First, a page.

Richard Joyce was born on September 28, 1919, in Lincoln Nebraska. While attending the University of Nebraska, he served in the Nebraska National Guard from July 13, 1937, to June 13, 1938, and later enlisted in the Aviation Cadet Program of the U.S. Army Air Corps on July 27, 1940. Joyce was commissioned a 2d Lt and awarded his pilot wings at Kelly Field, Texas, on March 15, 1941, and then served as a B-25 Mitchell pilot with the 89th Reconnaissance Squadron of the 17th Bomb Group at McChord Field, Washington, and at Pendleton Field, Oregon, from March 1941 until he was selected for the Doolittle Mission in February 1942. Lt Joyce was the pilot on the 10th B-25 to take off from the aircraft carrier USS Hornet (CV-8) on April 18, 1942, and after bombing its assigned targets in Japan, the crew bailed out over China when their aircraft ran out of fuel. He remained in the China-Burma-India Theater after the raid, and served as a B-25 pilot and as a ferry pilot with the 22nd Bomb Squadron and with Headquarters 10th Air Force until returning to the United States in December 1942. His next assignment was as Assistant A-3 Officer with Headquarters III Bomber Command at MacDill Field, Florida, from January 1943 to July 1944, followed by service as Director of Training with the 357th Army Air Force Base Unit at Kellogg Field, Michigan, from July to September 1944. Maj Joyce served as Director of Training with the 381st Army Air Force Base Unit at Marianna, Florida, from September 1944 to May 1945, and then as Director of Training and Operations with the 140th Army Air Force Base Unit at Moody Field, Georgia, from May to November 1945, when he went on terminal leave. Col Joyce left active duty on March 10, 1946, and remained in the Air Force Reserve until he received an honorable discharge on May 13, 1955. Richard Joyce died on February 13, 1983, and was buried at the Wyuka Cemetery in Lincoln, Nebraska.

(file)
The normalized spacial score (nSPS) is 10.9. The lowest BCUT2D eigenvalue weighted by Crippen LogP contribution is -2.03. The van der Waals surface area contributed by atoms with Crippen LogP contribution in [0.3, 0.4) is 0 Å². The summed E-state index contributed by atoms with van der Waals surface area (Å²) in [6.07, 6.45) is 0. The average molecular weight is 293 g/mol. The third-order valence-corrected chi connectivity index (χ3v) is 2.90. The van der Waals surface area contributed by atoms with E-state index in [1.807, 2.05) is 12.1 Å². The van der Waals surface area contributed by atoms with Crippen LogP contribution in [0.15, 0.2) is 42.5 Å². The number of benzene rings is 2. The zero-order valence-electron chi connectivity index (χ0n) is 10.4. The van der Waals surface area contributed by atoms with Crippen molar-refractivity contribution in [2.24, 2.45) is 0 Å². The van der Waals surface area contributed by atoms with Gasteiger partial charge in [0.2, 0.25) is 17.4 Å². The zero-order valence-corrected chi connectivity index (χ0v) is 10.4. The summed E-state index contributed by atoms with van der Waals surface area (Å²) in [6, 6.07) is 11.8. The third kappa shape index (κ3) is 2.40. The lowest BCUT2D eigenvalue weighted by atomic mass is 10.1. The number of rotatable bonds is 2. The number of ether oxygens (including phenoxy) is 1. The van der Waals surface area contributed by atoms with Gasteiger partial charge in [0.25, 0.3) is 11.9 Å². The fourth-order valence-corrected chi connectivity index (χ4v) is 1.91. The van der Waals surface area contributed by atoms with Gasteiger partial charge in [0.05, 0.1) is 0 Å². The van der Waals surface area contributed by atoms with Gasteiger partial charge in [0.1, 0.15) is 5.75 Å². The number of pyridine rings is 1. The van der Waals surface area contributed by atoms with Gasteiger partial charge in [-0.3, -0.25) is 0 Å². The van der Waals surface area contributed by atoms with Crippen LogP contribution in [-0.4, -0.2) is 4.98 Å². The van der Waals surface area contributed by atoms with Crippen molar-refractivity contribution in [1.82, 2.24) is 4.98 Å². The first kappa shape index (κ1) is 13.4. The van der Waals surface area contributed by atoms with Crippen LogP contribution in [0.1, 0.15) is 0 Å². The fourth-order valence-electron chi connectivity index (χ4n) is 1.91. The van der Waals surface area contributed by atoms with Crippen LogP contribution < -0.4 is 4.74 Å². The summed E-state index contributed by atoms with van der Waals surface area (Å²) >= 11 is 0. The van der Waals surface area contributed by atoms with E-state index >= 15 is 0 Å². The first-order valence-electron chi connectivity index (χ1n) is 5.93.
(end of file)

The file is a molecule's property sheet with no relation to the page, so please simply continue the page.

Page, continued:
His Distinguished Flying Cross Citation reads:
For extraordinary achievement while participating in a highly destructive raid on the Japanese mainland on April 18, 1942. Lieutenant Joyce volunteered for this mission knowing full well that the chances of survival were extremely remote, and executed his part in it with great skill and daring. This achievement reflects high credit on Lieutenant Joyce and the military service.